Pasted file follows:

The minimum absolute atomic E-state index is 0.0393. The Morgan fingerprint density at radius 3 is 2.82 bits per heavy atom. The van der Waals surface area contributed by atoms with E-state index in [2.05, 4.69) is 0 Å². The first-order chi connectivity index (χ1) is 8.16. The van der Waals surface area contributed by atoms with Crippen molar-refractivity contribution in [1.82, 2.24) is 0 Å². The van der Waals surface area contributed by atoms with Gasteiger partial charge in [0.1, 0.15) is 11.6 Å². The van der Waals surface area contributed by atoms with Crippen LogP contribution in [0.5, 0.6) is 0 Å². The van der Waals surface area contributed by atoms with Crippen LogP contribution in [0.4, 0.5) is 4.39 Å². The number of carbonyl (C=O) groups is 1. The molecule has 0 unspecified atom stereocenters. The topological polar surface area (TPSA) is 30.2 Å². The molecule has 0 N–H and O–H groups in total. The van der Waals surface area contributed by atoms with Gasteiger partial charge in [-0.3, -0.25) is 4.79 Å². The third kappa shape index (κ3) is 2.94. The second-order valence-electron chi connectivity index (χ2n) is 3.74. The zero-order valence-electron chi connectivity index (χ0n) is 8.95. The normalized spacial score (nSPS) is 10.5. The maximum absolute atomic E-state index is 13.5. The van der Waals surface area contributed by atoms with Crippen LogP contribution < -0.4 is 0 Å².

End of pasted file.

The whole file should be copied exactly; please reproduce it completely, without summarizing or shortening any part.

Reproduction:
The minimum absolute atomic E-state index is 0.0393. The Morgan fingerprint density at radius 3 is 2.82 bits per heavy atom. The van der Waals surface area contributed by atoms with E-state index in [2.05, 4.69) is 0 Å². The first-order chi connectivity index (χ1) is 8.16. The van der Waals surface area contributed by atoms with Crippen molar-refractivity contribution in [1.82, 2.24) is 0 Å². The van der Waals surface area contributed by atoms with Gasteiger partial charge in [0.1, 0.15) is 11.6 Å². The van der Waals surface area contributed by atoms with Crippen LogP contribution in [0.5, 0.6) is 0 Å². The van der Waals surface area contributed by atoms with Crippen LogP contribution in [0.4, 0.5) is 4.39 Å². The number of carbonyl (C=O) groups is 1. The molecule has 0 unspecified atom stereocenters. The topological polar surface area (TPSA) is 30.2 Å². The molecule has 0 N–H and O–H groups in total. The van der Waals surface area contributed by atoms with Gasteiger partial charge in [-0.3, -0.25) is 4.79 Å². The third kappa shape index (κ3) is 2.94. The second-order valence-electron chi connectivity index (χ2n) is 3.74. The zero-order valence-electron chi connectivity index (χ0n) is 8.95. The normalized spacial score (nSPS) is 10.5. The maximum absolute atomic E-state index is 13.5. The van der Waals surface area contributed by atoms with Crippen LogP contribution < -0.4 is 0 Å².